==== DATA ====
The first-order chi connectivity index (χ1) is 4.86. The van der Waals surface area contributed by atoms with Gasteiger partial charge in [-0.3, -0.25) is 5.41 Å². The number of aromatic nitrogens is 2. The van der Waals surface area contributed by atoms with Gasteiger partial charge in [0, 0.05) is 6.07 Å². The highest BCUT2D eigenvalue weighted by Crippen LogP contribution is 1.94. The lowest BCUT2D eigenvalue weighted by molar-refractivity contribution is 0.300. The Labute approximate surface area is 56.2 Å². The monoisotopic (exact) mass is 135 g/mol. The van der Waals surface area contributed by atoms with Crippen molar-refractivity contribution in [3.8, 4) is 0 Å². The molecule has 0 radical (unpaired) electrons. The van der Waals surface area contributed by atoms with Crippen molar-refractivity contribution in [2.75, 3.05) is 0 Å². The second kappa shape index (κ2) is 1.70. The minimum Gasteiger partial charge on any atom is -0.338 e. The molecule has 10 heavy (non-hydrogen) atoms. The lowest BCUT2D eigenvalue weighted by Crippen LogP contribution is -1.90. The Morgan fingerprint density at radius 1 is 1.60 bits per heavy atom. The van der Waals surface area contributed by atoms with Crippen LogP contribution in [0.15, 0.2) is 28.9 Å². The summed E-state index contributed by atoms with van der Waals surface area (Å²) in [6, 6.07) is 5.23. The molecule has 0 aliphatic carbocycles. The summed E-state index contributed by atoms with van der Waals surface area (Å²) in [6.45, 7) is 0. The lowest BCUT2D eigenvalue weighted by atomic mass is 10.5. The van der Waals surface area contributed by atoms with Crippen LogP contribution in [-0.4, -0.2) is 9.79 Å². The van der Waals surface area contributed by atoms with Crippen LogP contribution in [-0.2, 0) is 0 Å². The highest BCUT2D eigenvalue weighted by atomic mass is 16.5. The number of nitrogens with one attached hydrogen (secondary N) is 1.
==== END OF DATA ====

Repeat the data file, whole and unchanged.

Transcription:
The first-order chi connectivity index (χ1) is 4.86. The van der Waals surface area contributed by atoms with Gasteiger partial charge in [-0.3, -0.25) is 5.41 Å². The number of aromatic nitrogens is 2. The van der Waals surface area contributed by atoms with Gasteiger partial charge in [0, 0.05) is 6.07 Å². The highest BCUT2D eigenvalue weighted by Crippen LogP contribution is 1.94. The lowest BCUT2D eigenvalue weighted by molar-refractivity contribution is 0.300. The Labute approximate surface area is 56.2 Å². The monoisotopic (exact) mass is 135 g/mol. The van der Waals surface area contributed by atoms with Crippen molar-refractivity contribution in [3.8, 4) is 0 Å². The molecule has 0 radical (unpaired) electrons. The van der Waals surface area contributed by atoms with Crippen molar-refractivity contribution in [2.75, 3.05) is 0 Å². The second kappa shape index (κ2) is 1.70. The minimum Gasteiger partial charge on any atom is -0.338 e. The molecule has 10 heavy (non-hydrogen) atoms. The lowest BCUT2D eigenvalue weighted by Crippen LogP contribution is -1.90. The Morgan fingerprint density at radius 1 is 1.60 bits per heavy atom. The van der Waals surface area contributed by atoms with Crippen LogP contribution in [0.15, 0.2) is 28.9 Å². The summed E-state index contributed by atoms with van der Waals surface area (Å²) in [6, 6.07) is 5.23. The molecule has 0 aliphatic carbocycles. The summed E-state index contributed by atoms with van der Waals surface area (Å²) in [6.45, 7) is 0. The lowest BCUT2D eigenvalue weighted by atomic mass is 10.5. The van der Waals surface area contributed by atoms with Crippen LogP contribution in [-0.4, -0.2) is 9.79 Å². The van der Waals surface area contributed by atoms with Crippen LogP contribution in [-0.2, 0) is 0 Å². The highest BCUT2D eigenvalue weighted by atomic mass is 16.5. The number of nitrogens with one attached hydrogen (secondary N) is 1.